As for the rest of the field, one of the morning’s biggest surprises was “Mrs. Henderson Presents,” a small film starring Judi Dench that opened recently to middling reviews but scored nominations for Dench (Best Performance by an Actress in a Motion Picture – Musical or Comedy), Bob Hoskins (Best Performance by an Actor in a Motion Picture – Musical or Comedy), and Best Motion Picture – Musical or Comedy. Also worth noting is the anointment of Jorge Clooney as not only a newly nicknamed superstar, but a triple threat, scoring nominations as a director and writer (“Good Night, and Good Luck”) as well as supporting actor (“Syriana”).

Beckinsale, Carell And Wahlberg Present The 63rd Annual Golden Globe Nominees

On the small screen, “Lost” once again made the short list for best dramatic television series, along with “Commander in Chief,” “Grey’s Anatomy,” “Prison Break” and “Rome.” “Desperate Housewives” leads the TV comedy nominees and will do battle with “Curb Your Enthusiasm,” “Entourage,” “Everybody Hates Chris,” “My Name Is Earl” and “Weeds.” “Desperate Housewives” stars Marcia Cross, Teri Hatcher, Felicity Huffman and Eva Longoria are all in the running for best actress in a comedy series, leaving room for just one other contender, Mary Louise Parker for “Weeds.”

As the eyes of the world again turned their focus elsewhere, the three stars and their well-dressed counterparts from the Hollywood Foreign Press Association wished everyone farewell — tempered with a reminder that the Globes ceremony will air live on January 16. In the lobby, flutes of champagne greeted the media, as they quickly ran past the bubbly to file their stories. “Here we go,” one uttered to another, attempting to sidestep the stampede. The 2005 awards season rush has officially commenced, and a champagne stream appears to be flowing through “Brokeback Mountain.”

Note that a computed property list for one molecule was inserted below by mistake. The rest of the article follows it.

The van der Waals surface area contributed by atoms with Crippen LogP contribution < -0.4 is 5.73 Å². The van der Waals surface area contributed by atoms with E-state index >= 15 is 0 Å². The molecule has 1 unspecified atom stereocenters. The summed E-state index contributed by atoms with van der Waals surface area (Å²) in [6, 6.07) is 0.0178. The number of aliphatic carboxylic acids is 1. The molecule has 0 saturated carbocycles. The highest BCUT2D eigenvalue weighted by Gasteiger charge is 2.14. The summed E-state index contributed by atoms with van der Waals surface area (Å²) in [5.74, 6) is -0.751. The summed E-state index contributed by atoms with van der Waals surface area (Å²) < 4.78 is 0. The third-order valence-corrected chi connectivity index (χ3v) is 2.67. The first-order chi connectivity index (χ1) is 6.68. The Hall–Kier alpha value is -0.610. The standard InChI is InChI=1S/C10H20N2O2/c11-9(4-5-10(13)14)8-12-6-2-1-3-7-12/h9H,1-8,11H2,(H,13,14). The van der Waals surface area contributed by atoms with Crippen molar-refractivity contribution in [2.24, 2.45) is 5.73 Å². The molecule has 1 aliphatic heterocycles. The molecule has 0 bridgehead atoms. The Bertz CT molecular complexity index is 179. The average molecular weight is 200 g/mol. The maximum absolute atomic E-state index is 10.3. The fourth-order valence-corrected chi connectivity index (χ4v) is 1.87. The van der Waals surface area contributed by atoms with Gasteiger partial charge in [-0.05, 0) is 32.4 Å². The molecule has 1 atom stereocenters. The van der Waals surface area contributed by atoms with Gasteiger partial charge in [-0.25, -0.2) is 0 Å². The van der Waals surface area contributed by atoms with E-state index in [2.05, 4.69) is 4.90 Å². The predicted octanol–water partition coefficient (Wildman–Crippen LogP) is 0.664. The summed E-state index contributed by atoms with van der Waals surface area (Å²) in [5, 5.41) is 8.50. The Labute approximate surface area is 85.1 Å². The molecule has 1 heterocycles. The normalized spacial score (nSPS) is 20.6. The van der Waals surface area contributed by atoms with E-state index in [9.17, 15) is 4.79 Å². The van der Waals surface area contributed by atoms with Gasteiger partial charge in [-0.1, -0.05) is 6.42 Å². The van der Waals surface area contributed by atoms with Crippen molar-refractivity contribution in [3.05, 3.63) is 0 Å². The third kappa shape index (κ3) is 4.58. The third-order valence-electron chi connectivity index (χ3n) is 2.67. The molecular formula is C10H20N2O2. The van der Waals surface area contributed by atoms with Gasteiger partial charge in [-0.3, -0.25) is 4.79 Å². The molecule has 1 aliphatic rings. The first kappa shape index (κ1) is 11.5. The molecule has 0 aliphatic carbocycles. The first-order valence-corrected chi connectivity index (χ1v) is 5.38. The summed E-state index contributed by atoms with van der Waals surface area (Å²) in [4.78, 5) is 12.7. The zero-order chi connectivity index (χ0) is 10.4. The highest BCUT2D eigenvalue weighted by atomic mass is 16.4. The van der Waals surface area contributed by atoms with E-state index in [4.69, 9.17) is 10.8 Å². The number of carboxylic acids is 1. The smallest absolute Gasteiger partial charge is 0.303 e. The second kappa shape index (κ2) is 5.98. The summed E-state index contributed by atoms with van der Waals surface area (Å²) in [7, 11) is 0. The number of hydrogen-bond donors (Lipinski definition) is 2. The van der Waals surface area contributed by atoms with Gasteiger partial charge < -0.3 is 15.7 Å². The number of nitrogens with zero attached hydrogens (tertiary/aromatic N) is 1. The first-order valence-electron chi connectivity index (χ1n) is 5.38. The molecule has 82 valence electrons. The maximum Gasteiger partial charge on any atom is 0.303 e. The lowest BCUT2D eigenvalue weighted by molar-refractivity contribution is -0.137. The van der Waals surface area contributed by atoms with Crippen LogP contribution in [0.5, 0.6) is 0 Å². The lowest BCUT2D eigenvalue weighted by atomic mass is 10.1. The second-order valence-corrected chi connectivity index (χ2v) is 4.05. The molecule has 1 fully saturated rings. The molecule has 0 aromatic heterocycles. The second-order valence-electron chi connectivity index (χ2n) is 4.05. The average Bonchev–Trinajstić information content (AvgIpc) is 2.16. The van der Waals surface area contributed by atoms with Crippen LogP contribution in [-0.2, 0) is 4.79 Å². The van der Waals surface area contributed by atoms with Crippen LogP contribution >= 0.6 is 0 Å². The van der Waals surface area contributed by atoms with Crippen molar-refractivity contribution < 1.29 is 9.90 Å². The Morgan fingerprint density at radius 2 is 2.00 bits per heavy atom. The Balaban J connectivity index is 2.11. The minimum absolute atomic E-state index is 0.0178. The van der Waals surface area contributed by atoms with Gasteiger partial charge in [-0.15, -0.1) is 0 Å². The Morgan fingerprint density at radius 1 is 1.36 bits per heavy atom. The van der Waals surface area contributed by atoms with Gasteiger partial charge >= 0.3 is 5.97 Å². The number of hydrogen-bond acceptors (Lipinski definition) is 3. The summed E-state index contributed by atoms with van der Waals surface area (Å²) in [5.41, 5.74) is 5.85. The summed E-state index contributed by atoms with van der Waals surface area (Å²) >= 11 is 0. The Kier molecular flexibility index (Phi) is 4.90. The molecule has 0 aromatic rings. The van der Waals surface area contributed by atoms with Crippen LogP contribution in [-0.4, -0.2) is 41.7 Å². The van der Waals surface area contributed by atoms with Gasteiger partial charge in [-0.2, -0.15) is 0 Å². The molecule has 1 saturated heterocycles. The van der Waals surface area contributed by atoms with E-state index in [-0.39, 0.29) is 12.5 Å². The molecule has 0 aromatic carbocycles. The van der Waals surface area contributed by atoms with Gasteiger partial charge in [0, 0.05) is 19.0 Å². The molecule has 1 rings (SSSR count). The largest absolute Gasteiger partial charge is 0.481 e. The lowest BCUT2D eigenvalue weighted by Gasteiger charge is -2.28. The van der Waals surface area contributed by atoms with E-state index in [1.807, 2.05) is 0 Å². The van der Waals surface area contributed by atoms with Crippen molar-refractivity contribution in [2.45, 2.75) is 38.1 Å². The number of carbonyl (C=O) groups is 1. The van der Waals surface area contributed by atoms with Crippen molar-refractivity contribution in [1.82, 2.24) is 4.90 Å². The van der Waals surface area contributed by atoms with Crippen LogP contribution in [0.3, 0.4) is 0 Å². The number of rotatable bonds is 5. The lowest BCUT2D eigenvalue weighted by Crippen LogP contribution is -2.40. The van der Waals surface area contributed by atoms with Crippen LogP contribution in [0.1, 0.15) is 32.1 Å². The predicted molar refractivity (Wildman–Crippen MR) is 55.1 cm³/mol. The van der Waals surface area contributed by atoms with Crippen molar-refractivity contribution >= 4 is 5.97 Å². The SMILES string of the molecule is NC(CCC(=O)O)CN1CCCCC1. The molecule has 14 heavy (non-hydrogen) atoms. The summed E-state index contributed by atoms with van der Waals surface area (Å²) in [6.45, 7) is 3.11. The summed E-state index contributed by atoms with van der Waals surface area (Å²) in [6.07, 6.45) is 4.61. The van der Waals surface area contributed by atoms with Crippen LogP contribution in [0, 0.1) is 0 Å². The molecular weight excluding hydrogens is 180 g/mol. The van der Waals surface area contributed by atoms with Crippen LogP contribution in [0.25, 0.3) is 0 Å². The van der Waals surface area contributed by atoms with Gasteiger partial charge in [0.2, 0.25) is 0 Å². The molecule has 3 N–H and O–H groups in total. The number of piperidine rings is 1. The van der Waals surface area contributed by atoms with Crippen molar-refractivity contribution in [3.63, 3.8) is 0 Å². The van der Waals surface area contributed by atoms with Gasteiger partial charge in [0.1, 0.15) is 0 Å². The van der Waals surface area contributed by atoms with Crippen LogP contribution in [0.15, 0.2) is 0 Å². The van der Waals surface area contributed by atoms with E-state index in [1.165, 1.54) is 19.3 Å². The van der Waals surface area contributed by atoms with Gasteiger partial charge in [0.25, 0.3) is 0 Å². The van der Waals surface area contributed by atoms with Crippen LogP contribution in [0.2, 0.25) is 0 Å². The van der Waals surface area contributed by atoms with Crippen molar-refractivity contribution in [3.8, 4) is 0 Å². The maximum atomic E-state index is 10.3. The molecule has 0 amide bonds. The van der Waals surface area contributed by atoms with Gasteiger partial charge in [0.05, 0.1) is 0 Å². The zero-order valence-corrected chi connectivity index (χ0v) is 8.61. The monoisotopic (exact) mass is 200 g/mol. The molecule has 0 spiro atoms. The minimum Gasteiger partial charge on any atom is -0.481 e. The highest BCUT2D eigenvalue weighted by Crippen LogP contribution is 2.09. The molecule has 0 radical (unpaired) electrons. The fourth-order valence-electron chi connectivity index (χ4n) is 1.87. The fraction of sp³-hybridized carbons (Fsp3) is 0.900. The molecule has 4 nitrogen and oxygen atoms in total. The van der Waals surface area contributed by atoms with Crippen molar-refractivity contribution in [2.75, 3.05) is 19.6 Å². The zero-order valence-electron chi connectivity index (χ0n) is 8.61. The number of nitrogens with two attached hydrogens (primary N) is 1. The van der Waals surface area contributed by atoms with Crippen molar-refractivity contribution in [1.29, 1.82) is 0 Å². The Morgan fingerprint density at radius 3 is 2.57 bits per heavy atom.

Notable categories and nominations for the 63rd annual Golden Globes:

Best Motion Picture

  • “Brokeback Mountain”

  • “The Constant Gardener”

  • “Good Night, and Good Luck”

  • “A History of Violence”

  • “Match Point”

Best Performance by an Actress in a Motion Picture – Drama

  • Maria Bello – “A History of Violence”

  • Felicity Huffman – “Transamerica”

  • Gwyneth Paltrow – “Proof”

  • Charlize Theron – “North Country”

  • Ziyi Zhang – “Memoirs of a Geisha”

Best Performance by an Actor in a Motion Picture – Drama

  • Russell Crowe – “Cinderella Man”

  • Philip Seymour Hoffman – “Capote”

  • Terrence Howard – “Hustle & Flow”

  • Heath Ledger – “Brokeback Mountain”

  • David Strathairn – “Good Night, and Good Luck”

Best Motion Picture – Musical or Comedy

  • “Mrs. Henderson Presents”

  • “Pride & Prejudice”

  • “The Producers”

  • “The Squid and the Whale”

  • “Walk the Line”

Best Performance by an Actress in a Motion Picture – Musical or Comedy

  • Judi Dench – “Mrs. Henderson Presents”